Seventeen people in five states have been sickened by E. coli after eating clover sprouts, according to the Centers for Disease Control and Prevention.
That's up from the 10 cases reported by the CDC in late May.
No deaths have been linked to the E. coli outbreak, the CDC says, but nearly half of those sickened were hospitalized. Three cases were identified in Idaho, one in Michigan, two in Montana, one in Utah and 10 in Washington state.
Another day, another food safety warning. Earlier this week it was beef, hummus and walnuts. This time, the culprit is sprouts.
In a press release issued Thursday, the Centers for Disease Control and Prevention advised consumers not to eat Evergreen Produce brand raw clover. The release states that these sprouts are possibly linked to seven confirmed and three probable cases of Shiga toxin-producing E. coli in Idaho and Washington. Fifty percent of the people sickened were hospitalized.
Even people with uncompromised immune systems are strongly cautioned to discard any Evergreen Produce sprouts in sealed containers so no other humans, pets or wild animals can consume them and become infected. Thoroughly cooking sprouts can reduce the chance of foodborne illness, says the FDA, but be careful – since 1996, there have been at least 30 reported outbreaks of foodborne illness associated with different types of raw and, yes, lightly cooked sprouts.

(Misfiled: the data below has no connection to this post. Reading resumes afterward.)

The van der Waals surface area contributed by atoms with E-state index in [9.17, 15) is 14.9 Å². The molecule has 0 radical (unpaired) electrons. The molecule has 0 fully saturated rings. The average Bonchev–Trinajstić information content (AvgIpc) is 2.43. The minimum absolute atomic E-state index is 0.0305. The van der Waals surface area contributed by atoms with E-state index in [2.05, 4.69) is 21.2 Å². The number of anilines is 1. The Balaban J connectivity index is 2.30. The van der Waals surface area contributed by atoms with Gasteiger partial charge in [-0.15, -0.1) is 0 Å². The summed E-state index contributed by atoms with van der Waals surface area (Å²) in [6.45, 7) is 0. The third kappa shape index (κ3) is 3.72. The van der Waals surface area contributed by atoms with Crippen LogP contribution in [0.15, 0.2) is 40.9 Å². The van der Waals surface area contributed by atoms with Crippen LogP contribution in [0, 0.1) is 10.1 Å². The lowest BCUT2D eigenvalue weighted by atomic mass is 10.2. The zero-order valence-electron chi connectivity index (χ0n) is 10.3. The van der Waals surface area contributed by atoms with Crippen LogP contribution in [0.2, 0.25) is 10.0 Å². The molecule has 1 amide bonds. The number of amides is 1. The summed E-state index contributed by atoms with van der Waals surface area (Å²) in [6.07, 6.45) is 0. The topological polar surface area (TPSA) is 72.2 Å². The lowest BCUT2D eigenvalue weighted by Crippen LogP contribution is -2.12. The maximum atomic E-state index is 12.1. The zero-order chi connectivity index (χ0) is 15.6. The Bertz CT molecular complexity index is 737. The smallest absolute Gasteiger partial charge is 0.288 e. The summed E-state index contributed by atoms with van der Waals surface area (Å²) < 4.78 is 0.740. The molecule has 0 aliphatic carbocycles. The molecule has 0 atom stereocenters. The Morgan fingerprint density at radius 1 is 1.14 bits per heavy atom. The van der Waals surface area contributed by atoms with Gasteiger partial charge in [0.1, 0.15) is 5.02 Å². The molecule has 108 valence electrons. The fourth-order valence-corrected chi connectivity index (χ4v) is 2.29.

But aren't sprouts supposed to be - healthy? They're the stuff of health food cafes and virtuous hummus pockets. They're supposed to add beneficial, low-calorie crunch to salads and sandwiches, not cause you to, per the CDC, "develop diarrhea (often bloody) and abdominal cramps" or possibly become severely ill and die.
The U.S. Food Safety and Inspection Service on Wednesday named retailers in nine states that may have received tainted beef.
Two days earlier, the FSIS announced that 1.8 million pounds of ground beef products were being recalled on fears that they could be contaminated with E. coli O157:H7.
The federal agency named five stores in nine states. They are as follows:
The United States Food Safety and Inspection Service announced Monday that 1.8 million pounds of ground beef products are being recalled on fears that they may be contaminated with E. coli O157:H7.
Recalled cases of beef from Wolverine Packing Company in Detroit, Michigan, were produced between March 31, 2014 and April 18, 2014 and shipped to distributors for restaurant use in Massachusetts, Michigan, Missouri and Ohio. A complete list of products can be found on the FSIS website.
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